Scott Hodge loved to play and to create art.

As an adult, his creative spirit and playful nature brought joy to his family, co-workers and children at the Mauzy School in Alamo, where he worked as an instructional assistant with special education students.

After he died last year, at age 48, due to complications related to disabilities and the flu, Hodge's family wanted to donate memorials in his honor to the school, as well as to the Shadelands Preschool in Concord, which he attended as a young boy.

His mother, sisters, family friends, former teachers and co-workers gathered Tuesday in Alamo and Wednesday in Concord to dedicate the artistic memorials, noting that Hodge would have turned 50 this week.

"He was a plugger-awayer," said his sister, Jenni Hodge, as she admired the colorful new murals created at Shadelands Preschool, which span several walls and include images of activities her brother loved, as well as two panels with young boys who are meant to be Scott.

"He got his A.A. degree from DVC (Diablo Valley College), and that was a major hurdle. This was a kid who wasn't supposed to last as long as he did. He loved animals. He loved kids. He was a professional player, I think."

Scott Hodge was born Nov. 13, 1962, with birth defects and later developed two brain tumors 10 years apart, said his mother, Betty Hodge, who taught at Shadelands and later became a special education administrator in the Mt. Diablo school district, before retiring.

"My Scott loved it here," she said. "When he passed, his sisters wanted to do something for the playground." The school staff suggested a mural like the one at the Robert Shearer Preschool on the Gregory Gardens Elementary campus in Pleasant Hill. So the Hodges contacted artist Kerry Broughton, and she met with them and the school's teachers to create whimsical paintings that integrate themes the students learn about, including transportation and seasons.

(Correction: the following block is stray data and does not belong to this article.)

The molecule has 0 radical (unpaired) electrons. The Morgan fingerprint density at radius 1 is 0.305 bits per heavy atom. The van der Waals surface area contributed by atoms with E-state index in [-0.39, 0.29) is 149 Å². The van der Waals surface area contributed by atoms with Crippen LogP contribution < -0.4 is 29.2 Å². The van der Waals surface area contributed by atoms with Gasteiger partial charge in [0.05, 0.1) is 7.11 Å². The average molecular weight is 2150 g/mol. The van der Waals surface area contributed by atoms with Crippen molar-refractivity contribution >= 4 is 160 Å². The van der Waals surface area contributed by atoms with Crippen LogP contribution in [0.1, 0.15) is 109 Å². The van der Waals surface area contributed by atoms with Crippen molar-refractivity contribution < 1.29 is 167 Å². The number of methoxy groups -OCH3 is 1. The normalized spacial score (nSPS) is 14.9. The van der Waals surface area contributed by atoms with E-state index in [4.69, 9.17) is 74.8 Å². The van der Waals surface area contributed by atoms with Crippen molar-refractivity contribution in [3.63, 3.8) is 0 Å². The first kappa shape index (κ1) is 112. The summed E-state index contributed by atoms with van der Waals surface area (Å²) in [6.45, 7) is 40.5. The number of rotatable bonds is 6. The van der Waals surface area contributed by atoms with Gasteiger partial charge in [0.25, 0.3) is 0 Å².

The murals have transformed drab walls into conversation starters for students, who gaze at the helicopter, airplane and fire truck on one wall, the jungle scene on a storage shed's walls, a snowman in winter, a scarecrow in a pumpkin patch, and a barnyard in a farm setting near the school entrance.

"One day, I put a blanket down and we had our picnic at the farm," said teacher Lynne Terril. "They love to talk about what they see."

Those who attended the dedication were also mesmerized by the mural's colorful details.

"That is supposed to be my Scott with the Dalmatian and black cat," Betty Hodge said, pointing to a boy in the farm scene. "The Dalmatian was Scott's best friend, and he had a couple of black cats."

At the Mauzy School, the family dedicated a memorial consisting of 72 hand-painted tiles that include flowers, hearts, butterflies and other uplifting images, along with messages such as "Miss You."

"Scott loved all the students," said Principal Claudia Ronaldson. "We ended up spending the entire summer doing the tiles because so many people wanted to participate."

A wall in the school lobby is adorned with a framed collage of Scott's paintings of flowers and abstract art. The adjoining wall features a memorial fountain resembling an abstract painting.

"It's something that Scott would have appreciated," Ronaldson said. "He was a very creative guy."

His mother is touched by the willingness of both schools to memorialize her son.

"It was very nice," she said. "Very tender."

Theresa Harrington covers education. Contact her at 925-945-4764 or tharrington@bayareanewsgroup.com. Follow her at Twitter.com/tunedtotheresa.